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Phenotypic Copper Resistance in Aerobic Intestinal Bacteria from Children with Different Levels of Copper-Exposure

Journal: Journal of Environment and Health Science (Vol.3, No. 1)

Publication Date:

Authors : ;

Page : 1-13

Keywords : Copper-resistance; E. coli; K. pneumoniae; Copper-exposure; Healthy children;

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Copper is an environmental element, essential for life, to which humans are exposed by inhalation, hand-to-mouth contamination, or ingestion of food and water. In this work, bacterial copper susceptibility (amount of copper able to inhibit bacterial growth) of aerobic bacteria from the intestinal microbiota of healthy children in Spain was explored. To establish the possible effect of children's exposure to copper in the selection of copper-resistant organisms, the prevalence of copper-resistance among bacteria isolated in stool samples of 233 children belonging to the INMA cohort of the Spanish Project for Environment and Childhood Research was studied. Stool samples were seeded into Szybalsky-type agar plates containing specific culture media and a gradient of copper sulphate (< 0.68 - 2.05 mM). Culture media was suitable for growth of Gamma-Proteobacteria (mostly Enterobacteriaceae), Enterococcus and Staphylococcus. Colonies growing at intermediate (IR: < 0.68 - 1.36 mM) and/or higher copper concentrations (HR: 1.36 - 2.05 mM) were characterized by MaldiTOF assays. Sixty different species of copper-resistant organisms were detected. For Enterobacteriaceae, HR colonies were detected in 64.5% of seeded fecal samples, mostly corresponding to genus Escherichia (77% of positive samples); Enterobacter (15%), Citrobacter (13%), and Klebsiella (4.7%). However, Escherichia coli populations have a significantly lower proportion of high copper resistant colonies (49%) than the ensemble of Klebsiella-Enterobacter- Citrobacter colonies (77%). In HR-colonies of Firmicutes, Enterococcus genus was found in 97.3% of fecal samples, predominantly E. faecium (86%, of the positive Enterococcus samples), E. faecalis (37%), and E. hirae (6.9%). No significant correlation was found between counts of HR-colonies and the copper concentrations found in dry hair of the children studied (10 - 30 mcg/g). Copper-resistant populations in the children's intestine might have evolved in the copper-rich external environment.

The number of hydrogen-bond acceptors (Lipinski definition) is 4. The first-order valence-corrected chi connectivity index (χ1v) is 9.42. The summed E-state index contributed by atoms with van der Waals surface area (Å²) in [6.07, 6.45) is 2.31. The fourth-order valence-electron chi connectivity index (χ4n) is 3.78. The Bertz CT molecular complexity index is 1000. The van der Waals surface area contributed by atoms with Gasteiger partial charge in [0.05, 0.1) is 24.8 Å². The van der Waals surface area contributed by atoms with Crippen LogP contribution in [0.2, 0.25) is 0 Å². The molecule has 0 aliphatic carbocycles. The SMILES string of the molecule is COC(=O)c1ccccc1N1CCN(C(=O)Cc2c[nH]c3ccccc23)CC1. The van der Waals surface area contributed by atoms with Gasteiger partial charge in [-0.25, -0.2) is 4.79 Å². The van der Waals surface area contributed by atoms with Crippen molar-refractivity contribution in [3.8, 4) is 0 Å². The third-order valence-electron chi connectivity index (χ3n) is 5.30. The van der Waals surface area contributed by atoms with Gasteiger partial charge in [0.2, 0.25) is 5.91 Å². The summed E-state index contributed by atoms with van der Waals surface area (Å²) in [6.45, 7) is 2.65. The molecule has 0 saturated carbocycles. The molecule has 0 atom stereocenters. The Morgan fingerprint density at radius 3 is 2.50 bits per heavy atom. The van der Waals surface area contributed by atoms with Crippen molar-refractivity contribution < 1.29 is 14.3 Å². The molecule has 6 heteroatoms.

Last modified: 2017-12-16 18:04:48